Guide to surviving cross examination
Most people are nervous about having to give evidence at Court – and particularly about cross-examination.
Giving evidence is a three part process:
- Evidence in chief;
- Cross examination;
Questions put to you in evidence in chief and re-examination are asked by your own lawyer, whereas cross examination is conducted by the prosecutor.
My top ten tips to remember when being cross examination are:
- Always answer the question and ONLY the question;
- Never explain your answer unless absolutely necessary – you can answer most questions by saying: ‘yes, no, I don’t know, or I don’t remember’.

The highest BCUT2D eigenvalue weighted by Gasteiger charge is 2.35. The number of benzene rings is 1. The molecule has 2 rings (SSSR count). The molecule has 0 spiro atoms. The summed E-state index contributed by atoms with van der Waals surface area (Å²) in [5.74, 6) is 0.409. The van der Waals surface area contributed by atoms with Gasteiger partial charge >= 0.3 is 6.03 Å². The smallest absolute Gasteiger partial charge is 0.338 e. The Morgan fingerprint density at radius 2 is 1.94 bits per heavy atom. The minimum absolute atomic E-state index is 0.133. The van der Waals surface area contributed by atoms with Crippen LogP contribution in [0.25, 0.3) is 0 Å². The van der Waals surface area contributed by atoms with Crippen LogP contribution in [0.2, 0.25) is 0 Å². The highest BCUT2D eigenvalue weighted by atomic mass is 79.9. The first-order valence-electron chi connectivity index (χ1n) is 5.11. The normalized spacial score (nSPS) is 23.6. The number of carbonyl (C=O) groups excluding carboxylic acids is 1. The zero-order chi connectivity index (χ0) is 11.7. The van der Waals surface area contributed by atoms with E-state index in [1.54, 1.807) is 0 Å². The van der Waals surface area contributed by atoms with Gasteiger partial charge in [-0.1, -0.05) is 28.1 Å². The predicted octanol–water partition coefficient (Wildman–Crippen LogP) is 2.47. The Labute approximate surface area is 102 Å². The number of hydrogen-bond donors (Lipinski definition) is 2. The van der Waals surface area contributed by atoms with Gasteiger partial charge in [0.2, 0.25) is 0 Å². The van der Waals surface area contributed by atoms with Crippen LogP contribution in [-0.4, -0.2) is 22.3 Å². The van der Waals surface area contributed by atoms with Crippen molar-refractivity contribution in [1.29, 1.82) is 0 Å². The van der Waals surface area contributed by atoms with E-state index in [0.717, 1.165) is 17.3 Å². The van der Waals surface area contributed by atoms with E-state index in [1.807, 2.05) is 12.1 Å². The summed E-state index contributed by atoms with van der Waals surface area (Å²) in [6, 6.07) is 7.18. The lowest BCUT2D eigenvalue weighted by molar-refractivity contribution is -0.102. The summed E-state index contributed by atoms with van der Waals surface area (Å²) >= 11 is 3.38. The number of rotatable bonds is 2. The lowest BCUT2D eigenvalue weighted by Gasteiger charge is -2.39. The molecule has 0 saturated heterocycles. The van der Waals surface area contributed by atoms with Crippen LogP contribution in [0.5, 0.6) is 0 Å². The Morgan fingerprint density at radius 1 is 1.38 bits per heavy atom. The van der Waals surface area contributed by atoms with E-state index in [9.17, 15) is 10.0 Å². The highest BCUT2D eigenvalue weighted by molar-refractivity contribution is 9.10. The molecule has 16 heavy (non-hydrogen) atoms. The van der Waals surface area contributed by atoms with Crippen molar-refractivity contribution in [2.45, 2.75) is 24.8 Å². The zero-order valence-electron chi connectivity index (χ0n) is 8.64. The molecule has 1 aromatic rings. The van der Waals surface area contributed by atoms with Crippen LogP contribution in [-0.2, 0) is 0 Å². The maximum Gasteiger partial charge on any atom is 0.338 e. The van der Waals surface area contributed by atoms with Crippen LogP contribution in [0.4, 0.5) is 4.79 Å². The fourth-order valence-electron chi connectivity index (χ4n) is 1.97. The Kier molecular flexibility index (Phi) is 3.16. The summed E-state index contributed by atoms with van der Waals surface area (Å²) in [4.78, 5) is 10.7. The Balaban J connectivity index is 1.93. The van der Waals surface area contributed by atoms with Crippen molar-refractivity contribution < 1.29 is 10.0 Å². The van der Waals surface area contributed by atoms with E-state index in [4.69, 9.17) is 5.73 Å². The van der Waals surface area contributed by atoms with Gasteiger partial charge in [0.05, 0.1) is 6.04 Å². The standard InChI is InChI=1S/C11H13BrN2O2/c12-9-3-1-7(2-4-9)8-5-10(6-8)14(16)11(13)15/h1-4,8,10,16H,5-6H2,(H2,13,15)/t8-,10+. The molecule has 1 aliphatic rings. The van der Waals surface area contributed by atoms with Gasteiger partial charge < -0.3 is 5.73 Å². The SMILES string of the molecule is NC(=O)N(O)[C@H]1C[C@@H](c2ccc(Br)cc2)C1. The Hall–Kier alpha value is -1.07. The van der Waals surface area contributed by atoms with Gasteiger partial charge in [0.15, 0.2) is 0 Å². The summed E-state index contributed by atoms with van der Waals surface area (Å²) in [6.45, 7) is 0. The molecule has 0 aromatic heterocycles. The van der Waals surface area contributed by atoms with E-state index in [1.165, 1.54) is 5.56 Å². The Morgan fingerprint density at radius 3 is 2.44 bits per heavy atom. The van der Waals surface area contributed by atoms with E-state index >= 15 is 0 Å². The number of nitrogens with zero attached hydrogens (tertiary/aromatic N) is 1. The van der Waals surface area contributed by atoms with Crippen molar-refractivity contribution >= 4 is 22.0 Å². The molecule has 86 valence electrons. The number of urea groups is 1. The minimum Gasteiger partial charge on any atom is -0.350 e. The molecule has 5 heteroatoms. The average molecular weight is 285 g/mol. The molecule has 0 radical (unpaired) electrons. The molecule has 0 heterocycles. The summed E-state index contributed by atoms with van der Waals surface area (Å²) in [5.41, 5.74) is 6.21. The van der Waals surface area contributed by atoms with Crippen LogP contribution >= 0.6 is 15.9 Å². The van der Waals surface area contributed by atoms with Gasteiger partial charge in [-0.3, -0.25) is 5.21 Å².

- Be humble – DON’T blow your own trumpet, DON’T brag on about yourself, DON’T give a smart answer to a question;
- Never get dragged or baited into an argument with either the Magistrate or the prosecutor;
- Never raise your voice,
- ALWAYS listen carefully to the question and repeat the question to yourself in your mind before you answer it.
- If you are nervous and you do not hear or understand the question, ask the prosecutor to repeat the question.
- Don’t commit yourself to something you are not sure about. If you don’t know, or don’t remember, say that.
- If you make a mistake while giving evidence, DON’T try and bluff your way out of it. Say “I think I’m mistaken” and correct your answer. DON’T try and extend the answer into a story to make up for the mistake. Simply stop and start again – remember you are under a promise to tell the truth.
- Tell the truth!
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